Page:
Saturday, July 19, 2008
UN: Security Council Extends Terms of ICTR Judges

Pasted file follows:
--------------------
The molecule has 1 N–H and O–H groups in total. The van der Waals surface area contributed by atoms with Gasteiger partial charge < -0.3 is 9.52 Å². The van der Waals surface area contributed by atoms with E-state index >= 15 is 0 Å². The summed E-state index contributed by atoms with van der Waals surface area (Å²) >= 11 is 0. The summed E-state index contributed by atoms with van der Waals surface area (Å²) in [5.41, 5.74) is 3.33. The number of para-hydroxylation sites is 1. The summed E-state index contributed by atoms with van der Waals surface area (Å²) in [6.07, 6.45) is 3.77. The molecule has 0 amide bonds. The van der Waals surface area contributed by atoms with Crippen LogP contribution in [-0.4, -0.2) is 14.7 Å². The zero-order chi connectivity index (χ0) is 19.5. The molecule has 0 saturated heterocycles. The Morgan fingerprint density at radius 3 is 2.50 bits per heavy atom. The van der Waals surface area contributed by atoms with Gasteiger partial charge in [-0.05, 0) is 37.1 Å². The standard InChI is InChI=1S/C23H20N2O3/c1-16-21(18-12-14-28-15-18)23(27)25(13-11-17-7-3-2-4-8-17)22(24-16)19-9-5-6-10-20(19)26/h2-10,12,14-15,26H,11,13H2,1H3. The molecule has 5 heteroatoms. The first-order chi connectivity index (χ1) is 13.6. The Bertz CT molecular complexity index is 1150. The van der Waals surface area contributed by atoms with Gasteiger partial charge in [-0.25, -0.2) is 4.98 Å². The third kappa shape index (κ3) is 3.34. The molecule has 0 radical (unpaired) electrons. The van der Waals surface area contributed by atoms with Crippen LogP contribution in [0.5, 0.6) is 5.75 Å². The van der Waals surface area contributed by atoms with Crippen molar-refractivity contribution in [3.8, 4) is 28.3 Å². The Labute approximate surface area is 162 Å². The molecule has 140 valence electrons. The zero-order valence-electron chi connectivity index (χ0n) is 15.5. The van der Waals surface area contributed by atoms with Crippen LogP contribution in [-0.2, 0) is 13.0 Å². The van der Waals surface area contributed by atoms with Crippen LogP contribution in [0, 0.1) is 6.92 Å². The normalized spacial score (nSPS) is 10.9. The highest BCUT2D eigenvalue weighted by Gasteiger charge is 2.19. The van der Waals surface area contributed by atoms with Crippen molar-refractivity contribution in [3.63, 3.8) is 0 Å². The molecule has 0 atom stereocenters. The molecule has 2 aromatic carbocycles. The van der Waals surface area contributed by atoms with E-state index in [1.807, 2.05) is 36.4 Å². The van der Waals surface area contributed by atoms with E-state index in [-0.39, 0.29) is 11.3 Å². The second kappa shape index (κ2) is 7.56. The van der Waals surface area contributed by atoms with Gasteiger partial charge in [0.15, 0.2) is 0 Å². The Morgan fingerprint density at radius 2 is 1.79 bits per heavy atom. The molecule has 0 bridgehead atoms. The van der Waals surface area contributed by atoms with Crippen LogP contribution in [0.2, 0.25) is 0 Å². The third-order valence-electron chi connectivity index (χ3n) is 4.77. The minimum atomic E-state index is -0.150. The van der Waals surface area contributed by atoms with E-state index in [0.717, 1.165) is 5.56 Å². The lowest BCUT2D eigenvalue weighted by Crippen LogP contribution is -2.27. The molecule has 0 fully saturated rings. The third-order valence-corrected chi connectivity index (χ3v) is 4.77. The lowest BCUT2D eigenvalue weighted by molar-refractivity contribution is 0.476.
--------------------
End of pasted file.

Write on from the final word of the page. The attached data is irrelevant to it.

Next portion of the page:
Yesterday, the Security Council unanimously adopted Resolution 1824, which extends the terms of office of nine permanent and seventeen ad litem judges of the International Criminal Tribunal for Rwanda. The terms of two of the permanent judges, who sit on the Appeals Chamber, were extended through 2010. The terms of the remaining permanent and ad litem judges were extended through 2009 to allow for the completion of all trials. (UN press release, with the text of the Resolution, here.) The Council's action, which responds to a request by ICTR President Dennis Byron (here), recognizes that the ICTR will not complete all its trials by the end of 2008, as had been envisioned by the Council's completion strategy (see Resolutions 1503 (2003) and 1534 (2004)). Resolutions 1684 (2006) and 1717 (2006) had previously extended the terms of the ICTR's judges through the end of this year. A week ago, on July 11, the General Assembly had also approved the extension of the judges' terms. Since the Tribunal's Statute does not include a provision on the extension of judicial terms, it was the view of the Secretary-General, at least, that both General Assembly and Security Council approval was necessary. Security Council approval was necessary as the ICTR was created by the Council, controls its Statute, and nominates its judges; General Assembly approval was necessary as the GA elects the judges and controls the Tribunal's budget. On July 10, the General Committee of the General Assembly rejected a similar move (apparently made at the request of the ICTY's President, Fausto Pocar) to extend the terms of the ICTY's judges after the representative of the Russian Federation questioned the need to take action at this time, more than a year before the terms expire.